There’s more bad news in store for newspaper-company stockholders following the Knight Ridder sale.
McClatchy is bound to find that the multiple it gets for the 12 big-city and no-growth-market papers it plans to sell will be lower than the less-than-steller multiple it paid for KR itself…. If it even manages to sell all of them.
McClatchy is all the more committed to a shrinking industry and this will continue to hit its share price. The cutbacks the surviving, adopted KR papers avoided for the moment will come eventually. And the orphans are sure to be doing their imitations of Oliver at dinnertime soon. Bad news and more bad news.
And I’ll argue that the same effect is waiting to haunt other big, one-size-fits-all media companies as they are saddled with big costs while smaller, nimbler, more effective, targeted, and efficient competitors eat at them. Newspapers are the cash cow in the coal mine.
PHIL MEYER: It will be a new business model. And the fact that newspapers can sell advertising online isn’t as comforting as it sounds, because they won’t be monopoly providers in the online environment.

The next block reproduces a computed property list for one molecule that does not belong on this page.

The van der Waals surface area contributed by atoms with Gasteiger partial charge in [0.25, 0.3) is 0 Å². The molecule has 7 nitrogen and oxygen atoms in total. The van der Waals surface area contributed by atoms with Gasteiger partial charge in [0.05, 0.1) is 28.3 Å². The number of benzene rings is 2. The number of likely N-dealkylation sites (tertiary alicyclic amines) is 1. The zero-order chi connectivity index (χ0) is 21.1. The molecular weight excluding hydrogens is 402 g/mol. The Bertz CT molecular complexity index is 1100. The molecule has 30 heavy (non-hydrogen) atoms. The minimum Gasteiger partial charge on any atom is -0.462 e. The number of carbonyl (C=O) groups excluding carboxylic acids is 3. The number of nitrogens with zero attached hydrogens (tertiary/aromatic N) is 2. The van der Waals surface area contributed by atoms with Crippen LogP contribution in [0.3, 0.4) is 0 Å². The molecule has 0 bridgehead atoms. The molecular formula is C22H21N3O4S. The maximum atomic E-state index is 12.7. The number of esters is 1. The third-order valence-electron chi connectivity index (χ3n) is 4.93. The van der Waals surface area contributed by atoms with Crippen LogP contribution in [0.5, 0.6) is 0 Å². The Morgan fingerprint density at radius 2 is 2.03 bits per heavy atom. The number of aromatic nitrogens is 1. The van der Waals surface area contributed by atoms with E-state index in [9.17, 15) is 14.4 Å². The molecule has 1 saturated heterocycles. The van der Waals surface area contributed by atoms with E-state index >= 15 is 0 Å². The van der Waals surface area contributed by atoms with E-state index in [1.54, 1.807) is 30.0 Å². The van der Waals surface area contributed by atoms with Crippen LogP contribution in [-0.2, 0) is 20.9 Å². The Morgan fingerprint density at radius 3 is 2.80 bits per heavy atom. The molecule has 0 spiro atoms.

What has made them so fantastically profitable is that newspapers have shaken down to pretty much one per market in most places. And that’s why they can command margins of 22 to 40 percent.
When they are competing with online technology, when they no longer have the monopoly afforded by the high capital cost of a printing process, it’s going to be much more difficult to be profitable.
I see some hybrid of print and online media eventually prevailing. But, you know, anybody who discusses the future of newspapers without mentioning Craig Newmark doesn’t fully understand the situation.
If Mobile WiMax is the way to go, NewsCorp may be out in front.